a, Percentage of replication forks moving left to right around the TSS of actively transcribed genes (FPKM > median), where the TSS of the most proximal upstream gene is under (black) or over (green) 50 kb from the TSS being analyzed. b, Percentage of replication forks moving left to right around the TSS of actively transcribed genes (FPKM > median), where the TTS of the most proximal upstream gene is under (black) or over (red) 50 kb from the TSS being analyzed. c, Percentage of replication forks moving left to right around the TSS of actively transcribed genes (FPKM > median), where the TSS of the most proximal downstream gene is under (black) or over (green) 50 kb from the TSS being analyzed. d, Percentage of replication forks moving left to right around the TSS of actively transcribed genes (FPKM > median), where the most proximal downstream TTS is under (black) or over (red) 50 kb from the TSS being analyzed. Note that this TSS–TTS distance is equivalent to the length of the gene.

Supplementary Fig 3 Replication initiation is most efficient at high-volume TSS in HeLa and GM06990 cells.

Data in af were analyzed using Ok-seq data from HeLa cells (7) and HeLa RNA-seq data. a, Percentage of HeLa OFs mapping to the Crick strand (indicating rightward-moving replication forks) across a ±50-kb window around annotated TSS. Data were analyzed as in Fig. 1d. b, Percentage of OFs mapping to the Crick strand across a ±50-kb window around the TSS of Watson (W) or Crick (C) genes. Data were analyzed as in Fig. 1e. c, Percentage of replication forks moving from left to right around the TSS of all genes, oriented such that transcription runs from left to right. Data were analyzed as in Fig. 1f. d, Replication initiation frequency, calculated as the first derivative of Okazaki fragment strand bias as a function of position, across a ±50-kb window around the TSS. Data were analyzed as in Fig. 1g. e, Percentage of replication forks moving left to right around TSS binned by RNA-seq read depth quartile. Data were analyzed as in Fig. 2a. f, Percentage of replication forks moving left to right around TSS binned by gene length. Data were analyzed as in Fig. 2e. gl, Data were analyzed as in af, using Ok-seq data from GM06990 cells (7) and GM06990 RNA-seq data.

Supplementary Fig 4 Comparison of OF strand bias around enhancers and equivalently selected random sites at various distances from TSS.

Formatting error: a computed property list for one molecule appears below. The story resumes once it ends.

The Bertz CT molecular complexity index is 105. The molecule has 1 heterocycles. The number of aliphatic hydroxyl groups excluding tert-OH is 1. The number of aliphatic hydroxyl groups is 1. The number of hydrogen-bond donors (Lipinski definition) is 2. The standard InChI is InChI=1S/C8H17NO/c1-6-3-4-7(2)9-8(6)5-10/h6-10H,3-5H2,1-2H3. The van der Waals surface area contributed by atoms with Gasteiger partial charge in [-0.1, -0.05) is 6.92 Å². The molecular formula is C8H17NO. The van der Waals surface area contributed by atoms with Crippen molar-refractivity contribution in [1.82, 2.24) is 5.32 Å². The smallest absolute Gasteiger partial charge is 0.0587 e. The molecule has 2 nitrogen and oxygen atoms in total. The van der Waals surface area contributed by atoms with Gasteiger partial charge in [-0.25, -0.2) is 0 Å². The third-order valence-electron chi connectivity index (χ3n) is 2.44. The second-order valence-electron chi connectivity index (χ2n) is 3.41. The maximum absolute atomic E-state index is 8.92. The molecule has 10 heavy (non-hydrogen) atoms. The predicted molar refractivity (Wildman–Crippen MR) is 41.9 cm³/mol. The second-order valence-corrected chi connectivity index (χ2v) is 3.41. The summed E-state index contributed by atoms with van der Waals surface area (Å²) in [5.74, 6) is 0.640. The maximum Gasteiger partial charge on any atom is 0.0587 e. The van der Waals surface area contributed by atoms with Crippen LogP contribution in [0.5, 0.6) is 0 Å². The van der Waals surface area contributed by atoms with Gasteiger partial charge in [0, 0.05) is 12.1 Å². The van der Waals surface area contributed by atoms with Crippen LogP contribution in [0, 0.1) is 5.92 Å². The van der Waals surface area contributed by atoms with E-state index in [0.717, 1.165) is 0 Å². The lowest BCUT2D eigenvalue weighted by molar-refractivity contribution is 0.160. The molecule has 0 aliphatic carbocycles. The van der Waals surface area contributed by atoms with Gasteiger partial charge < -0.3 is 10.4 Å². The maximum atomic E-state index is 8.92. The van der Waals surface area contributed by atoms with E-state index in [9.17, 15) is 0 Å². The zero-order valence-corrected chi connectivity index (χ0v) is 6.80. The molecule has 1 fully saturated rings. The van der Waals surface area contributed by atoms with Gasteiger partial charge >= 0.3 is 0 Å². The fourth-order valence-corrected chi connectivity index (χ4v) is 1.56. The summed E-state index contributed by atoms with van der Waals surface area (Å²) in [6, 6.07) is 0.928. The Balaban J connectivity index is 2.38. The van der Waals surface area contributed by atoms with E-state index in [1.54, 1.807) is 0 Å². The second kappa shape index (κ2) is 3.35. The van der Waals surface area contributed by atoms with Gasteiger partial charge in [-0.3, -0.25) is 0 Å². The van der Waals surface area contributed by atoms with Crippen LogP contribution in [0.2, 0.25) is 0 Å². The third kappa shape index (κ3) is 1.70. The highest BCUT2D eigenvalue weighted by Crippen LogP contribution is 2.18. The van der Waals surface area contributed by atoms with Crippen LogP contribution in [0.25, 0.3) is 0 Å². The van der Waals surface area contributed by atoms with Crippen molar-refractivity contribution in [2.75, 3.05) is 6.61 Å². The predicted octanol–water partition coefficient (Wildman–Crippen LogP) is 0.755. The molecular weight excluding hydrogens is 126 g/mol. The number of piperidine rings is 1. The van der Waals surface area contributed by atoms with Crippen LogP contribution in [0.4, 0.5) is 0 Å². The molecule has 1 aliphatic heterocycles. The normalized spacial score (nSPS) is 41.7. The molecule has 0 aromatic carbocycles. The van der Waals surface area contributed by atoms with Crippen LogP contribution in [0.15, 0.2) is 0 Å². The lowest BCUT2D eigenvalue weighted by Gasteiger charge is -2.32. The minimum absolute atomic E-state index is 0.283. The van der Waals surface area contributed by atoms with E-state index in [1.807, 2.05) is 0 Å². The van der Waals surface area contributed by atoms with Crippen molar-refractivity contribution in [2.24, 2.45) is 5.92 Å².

Percentage of OFs mapping to the Crick strand around enhancer midpoints, for enhancers or random sites within the indicated distance of annotated TSS. Enhancers are binned according to transcription level (above or below median). Data were analyzed as in Fig. 3c.

Supplementary Fig 5 The effect of FANCI knockdown is not related to gene length or increased replication termination.

Percentage of replication forks moving left to right around TSS binned by transcriptional volume (FPKM from Harenza et al. × gene length) for cells treated with siRNAs against FANCI (blue) or mock-treated (black), grown in 0.2 mM hydroxyurea for 4 h before OF collection. The TSS is denoted by a gray dotted line: lower and upper bounds for gene length in each quartile are denoted by dotted and dashed black lines, respectively.

Supplementary Fig 6 Reproducibility of TTS data across replicate datasets.

a, Percentage of replication forks moving left to right around transcription termination sites (TTS) binned by RNA-seq read depth quartile. Data were analyzed as in Fig. 5a, for two replicate datasets. b, Percentage of replication forks moving left to right around (TTS) binned by RNA-seq read depth quartile, from cells grown in 0.2 mM HU for 4 h before OF collection. Data were analyzed as in Fig. 6a, for two replicate datasets.

Supplementary Fig 7 Transcription-dependent, R-loop-independent replication termination at TTS in HeLa and GM06990 cells.

Data in ad were analyzed using Ok-seq data from HeLa cells (7) and HeLa RNA-seq data. DRIP-seq data are from HeLa cells (14). a, Percentage of replication forks moving left to right around transcription termination sites (TTS) binned by RNA-seq read depth quartile. Data were analyzed as in Fig. 5a. b, Replication initiation frequency, calculated as the first derivative of Okazaki fragment strand bias, around TTS binned by RNA-seq read density in the gene body. Data were analyzed as in Fig. 5c. c, Percentage of replication forks moving left to right around TTS of actively transcribed (FPKM > median) high-DRIP versus low-DRIP genes. Data were analyzed as in Fig. 5g. d, Replication initiation frequency, calculated as the first derivative of Okazaki fragment strand bias, around TTS of actively transcribed (FPKM > median) high-DRIP versus low-DRIP genes. Data were analyzed as in Fig. 5h. eh, Data were analyzed as in ad using Ok-seq data from GM06990 cells (7) and GM06990 RNA-seq data.

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Chen, YH., Keegan, S., Kahli, M. et al. Transcription shapes DNA replication initiation and termination in human cells. Nat Struct Mol Biol 26, 67–77 (2019). https://doi.org/10.1038/s41594-018-0171-0